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  • Writer's pictureThe Blooming Old Gardener

Turn your face to the sun

“Turn your face to the sun, and shadows follow behind you.” – Maori Proverb

I’m looking forward to seeing lots of sunflowers growing in the garden. We have started sowing their seeds in the garden as well as growing them at home ready to plant next month. We usually plant a few each year, but this year we are hoping to fill any spare space in the garden with sunflowers. So if you see a stick in a container, it’s to warn you that sunflowers have been planted there. This is the national flower of Ukraine. So the sunflowers are to show our support and of course links in with next month’s Eurovision. I don’t think we will have any in flower by then though. I love the way that the young flower heads turn to face the sun. Looking at them always makes me smile and think of the summer.

April has been a mixed month weather wise, but there have been lots of sunny patches to help things grow. So, as usual, the garden has lots of weeds. This is balanced out by plants starting to flower too, thank goodness. We have been busy in the garden, getting rid of patches of nettles and brambles that have started to appear. Along with weeding, tidying and getting rid of broken containers and dead plants. Volunteers have been taking our rubbish to the local tip. Tim, our friendly lawn mower, has given the grass it’s first cut of the year. The potted grasses have had a haircut.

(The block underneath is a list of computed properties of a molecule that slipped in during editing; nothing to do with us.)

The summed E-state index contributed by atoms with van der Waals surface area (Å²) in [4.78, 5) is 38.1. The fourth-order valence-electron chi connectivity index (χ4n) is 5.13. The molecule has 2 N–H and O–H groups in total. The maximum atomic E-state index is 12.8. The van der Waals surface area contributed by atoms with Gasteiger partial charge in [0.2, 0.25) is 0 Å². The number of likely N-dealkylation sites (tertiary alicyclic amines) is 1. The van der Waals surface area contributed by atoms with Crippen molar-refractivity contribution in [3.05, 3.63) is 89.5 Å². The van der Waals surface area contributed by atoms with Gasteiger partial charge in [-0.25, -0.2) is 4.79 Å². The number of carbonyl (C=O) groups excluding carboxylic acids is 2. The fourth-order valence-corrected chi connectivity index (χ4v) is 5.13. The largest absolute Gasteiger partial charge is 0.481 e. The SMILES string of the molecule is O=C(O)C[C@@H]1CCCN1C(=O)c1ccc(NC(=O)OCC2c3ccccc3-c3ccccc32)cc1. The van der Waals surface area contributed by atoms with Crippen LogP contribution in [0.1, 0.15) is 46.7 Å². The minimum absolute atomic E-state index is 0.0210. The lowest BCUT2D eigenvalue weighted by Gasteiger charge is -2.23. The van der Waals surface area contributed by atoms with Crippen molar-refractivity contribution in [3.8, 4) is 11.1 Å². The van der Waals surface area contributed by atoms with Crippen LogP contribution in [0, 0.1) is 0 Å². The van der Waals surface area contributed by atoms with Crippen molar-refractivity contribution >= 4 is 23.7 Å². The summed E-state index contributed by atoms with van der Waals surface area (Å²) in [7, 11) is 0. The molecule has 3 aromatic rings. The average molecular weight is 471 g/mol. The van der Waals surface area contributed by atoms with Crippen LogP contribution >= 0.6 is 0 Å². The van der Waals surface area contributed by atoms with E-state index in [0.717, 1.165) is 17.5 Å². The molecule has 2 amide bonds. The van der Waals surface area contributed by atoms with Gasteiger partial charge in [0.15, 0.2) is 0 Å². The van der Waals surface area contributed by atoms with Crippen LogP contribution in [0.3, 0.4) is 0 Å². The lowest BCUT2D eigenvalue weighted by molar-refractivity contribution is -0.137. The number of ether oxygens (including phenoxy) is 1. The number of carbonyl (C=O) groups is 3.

Apart from the sunflowers, we don’t plan to plant anything new in the garden. Focusing on the shrubs and perennials we already have there, by moving them to larger containers, so that they need watering less often. No extra veg is being planted, so the herbs in the raised beds can take these over.

There’s been other activity in the garden too, with egg hunts over the Easter holidays. A local business Homesmart Lettings hid Easter related treats around the garden. I found six eggs and toys on one visit. But I was told that I was too old to take them home. It was a lovely way to keep our younger (or young at heart) visitors happy though.

Our bug friends have started to appear. Sunny days mean we are getting bees and butterflies in the garden now. Our early flowering plants are there to give them the nectar they need. Bugingham Palace may look quiet, but lift up a stone or move some sticks and you will find creatures that are coming alive.

One of the things I love about the garden is how people add to it. On an Easter visit I found a carved stump there. I am now trying to work out what the initials SF stand for. Any ideas?

The Blooming Old Gardener

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